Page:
The Bookseller – Author Interviews – Mhairi McFarlane
Mhairi McFarlane was a feature film editor on the Nottingham Evening Post when she had the first idea that fiction could be where her talents were. She’d already had a stint as a reporter, covering everything from court reporting to death shots to council meetings, but the color of the writing strokes suited her better. It wasn’t until she was asked to create an infomercial to accompany a women’s supplement, however, that the idea of fiction first arose.
“The associate editor said, ‘It would be really nice if you wrote Bridget Jones Diary, but as if she lived in Nottingham’. It was the most nauseating thing I’ve ever heard, but when I sat down to write it, I found myself having obscene fun. And then I remember getting a phone call from the girls on the sales floor, and they were actually like, “What happens to him next?” They were treating it like it was fiction,” says McFarlane. “It was the first time I thought, ‘There might be something here’.”
She was 30 years old, and it was “no longer at all the ambition to be in the local newspaper”. “There was nobody’s job that I wanted, which is really the common thread for moving on, for ambition, isn’t it?” she says. “And I thought, ‘What’s stretching me?’ I love romantic comedy – what if I tried to write something like that? What if I actually tried to write long-form fiction?”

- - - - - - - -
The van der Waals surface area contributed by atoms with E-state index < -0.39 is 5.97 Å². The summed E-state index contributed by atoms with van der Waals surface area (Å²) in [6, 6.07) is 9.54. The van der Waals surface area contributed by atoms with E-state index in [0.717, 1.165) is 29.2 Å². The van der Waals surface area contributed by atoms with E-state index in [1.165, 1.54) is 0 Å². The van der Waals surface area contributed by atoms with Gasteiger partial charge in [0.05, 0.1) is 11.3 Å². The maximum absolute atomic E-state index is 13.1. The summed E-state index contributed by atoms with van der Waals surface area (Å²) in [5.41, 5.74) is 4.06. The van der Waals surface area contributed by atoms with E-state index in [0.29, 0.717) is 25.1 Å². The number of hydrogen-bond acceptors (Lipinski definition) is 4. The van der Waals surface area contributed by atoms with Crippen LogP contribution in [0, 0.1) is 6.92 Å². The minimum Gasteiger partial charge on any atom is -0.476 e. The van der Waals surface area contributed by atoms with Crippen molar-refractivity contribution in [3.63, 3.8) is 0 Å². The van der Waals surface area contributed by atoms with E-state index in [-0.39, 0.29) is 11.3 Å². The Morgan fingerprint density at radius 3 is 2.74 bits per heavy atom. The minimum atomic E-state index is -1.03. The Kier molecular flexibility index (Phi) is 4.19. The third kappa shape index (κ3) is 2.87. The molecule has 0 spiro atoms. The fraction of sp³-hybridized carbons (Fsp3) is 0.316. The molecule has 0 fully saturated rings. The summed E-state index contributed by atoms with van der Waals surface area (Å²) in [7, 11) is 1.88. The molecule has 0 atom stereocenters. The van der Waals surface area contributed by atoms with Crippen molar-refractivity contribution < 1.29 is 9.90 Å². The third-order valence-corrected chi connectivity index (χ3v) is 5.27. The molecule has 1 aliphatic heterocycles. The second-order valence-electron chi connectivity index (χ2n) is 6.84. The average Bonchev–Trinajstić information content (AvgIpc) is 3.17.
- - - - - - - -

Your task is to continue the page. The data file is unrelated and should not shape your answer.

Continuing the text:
When I started making myself laugh, I thought, “Oh, maybe you’re onto something here.”
But looking at the shelves at the time, in the 2000s, McFarlane felt the genre was “very kind of monetized, in an unreachable way.” She adds: “There were loads of bakeries, and everyone seemed to live in West London, and it was very cupcake. There was someone dating a guy who worked in the city, with an amazing jawline and a black Amex card. With the best will in the world, no one I knew was doing anything like that. So it was kind of like, can I keep all the sparkle and fun and excitement of romantic comedy, but make it feel like it’s set in a world that I recognize?
McFarlane talks to me on Zoom from his home in Nottingham. We’re audio-only, because she forgot she was planning to dye her hair today, and “has a bloody hair dye cap.” She explains that she was 31 when she left her job, “like a real bitch”. Her feeling was that if she didn’t give her all in writing fiction, she never would. She continued to make money from a series of freelance PR gigs, and her boyfriend paid the mortgage for a time. “My plan was a mixture of stupidity and arrogance. I thought I would get a deal in a year at 18 months,” she says. “Cue the misery and five years of being completely skinny. You had me at hello (HarperCollins) hadn’t been chosen, I wouldn’t be a novelist, because I didn’t have the strength in me to try again.
It took him a while to find the tone of the novel and realize the importance of humor in his writing. You had me at hello is the story of Rachel and Ben, best friends in college who split up after leaving. When they meet again, he is married. “I entered an area of my mind where I was, because writing a novel is a serious thing, my novel should have a very serious tone,” she says. A Random House editor put her on the right track, telling her that while she loved the premise, “your heroine is a bitch.” McFarlane “cried in the pub”, realized the editor was right, and rewrote it. “When I started laughing, I thought, ‘Oh, maybe you’re onto something here. “”